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  1. #1
    Join Date
    Aug 2005

    How to prove abandonment ?

    What is the name of your state? TEXAS

    My child is now 8 and hasn't seen or even remember his bio father. He has not been in contact with us(thank GOD!) He has a criminal/drug background. Do you know how I can go about proving abandonment or what action to take in the courts so that my new spouse can adopt him or have his name changed legally?

  2. #2
    Join Date
    Aug 2005
    St. Odo of Cluny Parish
    The way to prove abandonment is the way you prove anything else: evidence. Of course, it is proving a negative, so you will have to get up there on the stand and testify that pa has not made any contact for x number of years, etc.

    Also, when you start the adoption proceedings, there will be a massive effort to contact pa to make sure he knows about the proceedings. Actually, that is for your protection: so he can't come back later and attack the adoption for failure to notify him.

  3. #3
    Join Date
    Feb 2001
    Middle of the Map

    helpful info...

    State Statutes Search Results: Texas

    Summaries of state statutes (and full text of laws, in some cases) are provided below. To find information for another state or statute, return to the State Statutes Search.

    Grounds for Involuntary Termination of Parental Rights

    To better understand this issue and to view it across States, see the Grounds for Involuntary Termination of Parental Rights: Summary of State Laws (Printable version - PDF 792 KB) publication.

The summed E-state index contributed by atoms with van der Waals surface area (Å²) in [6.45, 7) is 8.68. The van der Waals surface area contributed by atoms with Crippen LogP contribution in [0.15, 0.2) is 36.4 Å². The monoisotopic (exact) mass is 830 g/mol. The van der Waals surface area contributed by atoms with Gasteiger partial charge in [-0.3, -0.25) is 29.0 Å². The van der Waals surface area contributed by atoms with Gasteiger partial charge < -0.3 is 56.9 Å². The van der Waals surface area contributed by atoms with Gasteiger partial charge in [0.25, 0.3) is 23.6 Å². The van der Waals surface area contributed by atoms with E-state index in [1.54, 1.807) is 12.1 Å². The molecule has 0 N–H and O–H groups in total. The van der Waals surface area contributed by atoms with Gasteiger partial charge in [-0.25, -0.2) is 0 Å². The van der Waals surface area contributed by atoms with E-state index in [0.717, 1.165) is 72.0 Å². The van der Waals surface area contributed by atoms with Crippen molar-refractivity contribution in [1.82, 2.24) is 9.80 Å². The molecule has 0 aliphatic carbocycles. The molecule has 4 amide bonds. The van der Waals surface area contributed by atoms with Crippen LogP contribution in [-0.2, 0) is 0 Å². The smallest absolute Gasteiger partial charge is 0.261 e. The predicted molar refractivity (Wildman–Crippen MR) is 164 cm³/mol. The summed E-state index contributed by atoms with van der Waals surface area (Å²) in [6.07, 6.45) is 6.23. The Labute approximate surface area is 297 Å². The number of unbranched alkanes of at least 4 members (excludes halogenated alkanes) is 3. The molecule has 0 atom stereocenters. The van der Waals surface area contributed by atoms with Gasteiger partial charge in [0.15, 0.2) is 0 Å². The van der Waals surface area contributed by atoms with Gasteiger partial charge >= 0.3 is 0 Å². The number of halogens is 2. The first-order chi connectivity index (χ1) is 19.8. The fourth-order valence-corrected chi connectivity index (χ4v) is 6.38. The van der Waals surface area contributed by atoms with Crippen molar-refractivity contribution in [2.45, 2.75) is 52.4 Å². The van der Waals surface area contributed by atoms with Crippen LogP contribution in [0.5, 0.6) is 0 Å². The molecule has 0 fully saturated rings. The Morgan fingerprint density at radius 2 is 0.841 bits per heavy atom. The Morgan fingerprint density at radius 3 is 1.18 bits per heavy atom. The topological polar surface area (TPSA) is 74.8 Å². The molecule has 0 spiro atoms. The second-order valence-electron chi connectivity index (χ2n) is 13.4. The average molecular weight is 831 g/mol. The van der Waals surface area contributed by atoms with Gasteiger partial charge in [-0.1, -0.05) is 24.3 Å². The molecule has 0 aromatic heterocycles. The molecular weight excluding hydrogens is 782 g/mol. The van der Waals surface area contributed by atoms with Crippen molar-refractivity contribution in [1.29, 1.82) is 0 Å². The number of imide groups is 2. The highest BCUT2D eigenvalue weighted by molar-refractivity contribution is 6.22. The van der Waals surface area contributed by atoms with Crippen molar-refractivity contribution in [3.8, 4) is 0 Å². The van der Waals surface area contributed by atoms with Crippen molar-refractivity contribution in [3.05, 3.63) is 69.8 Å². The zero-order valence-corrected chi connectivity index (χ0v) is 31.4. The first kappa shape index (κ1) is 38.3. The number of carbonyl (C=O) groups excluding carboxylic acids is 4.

Circumstances That Are Grounds for Termination of Parental Rights
    Fam. Code §§ 161.001; 161.002; 161.003; 161.007

    The parent has abandoned the child.
    The parent is unable to discharge his or her parental duties due to:
    Mental illness, emotional illness, or mental deficiency
    Use of a controlled substance
    Incarceration for not less than 2 years
    The parent knowingly placed or allowed the child to remain in conditions or surroundings or with persons who engaged in conduct that endangered the physical or emotional well-being of the child.
    Reasonable efforts to rehabilitate the parent have failed.
    The parent has been convicted of being criminally responsible for the death or serious injury of a child or any of the following crimes against a child:
    Murder or capital murder
    Indecency with a child, assault, sexual assault, aggravated assault, or aggravated sexual assault
    Injury to a child, elderly individual, or disabled individual
    Abandoning or endangering a child
    Prohibited sexual conduct, sexual performance by a child, or possession or promotion of child pornography
    The parent is the father of a child conceived as a result of a sexual offense.
    The parent has failed to support the child in accordance with the parent’s ability for 1 year.
    The parent abandoned the mother of the child during her pregnancy and failed to provide adequate support or medical care for the mother, and failed to support the child since birth.
    An alleged father has failed to register with the paternity registry or to respond to notice.

    The parent has been the major cause of:
    The child’s failure to be enrolled in school as required by law
    The child’s absence from home without the consent of the parents or guardian for a substantial length of time or without the intent to return
    The parent has been the cause of the child being born addicted to alcohol or a controlled substance.
    The parent voluntarily delivered the child to a designated emergency infant care provider.
    The parent has failed to maintain regular visitation, contact, or communication with the child.
    Parental rights to another child of the parent have been involuntarily terminated.

    Circumstances That Are Exceptions to Termination of Parental Rights
    Not addressed in statutes reviewed.

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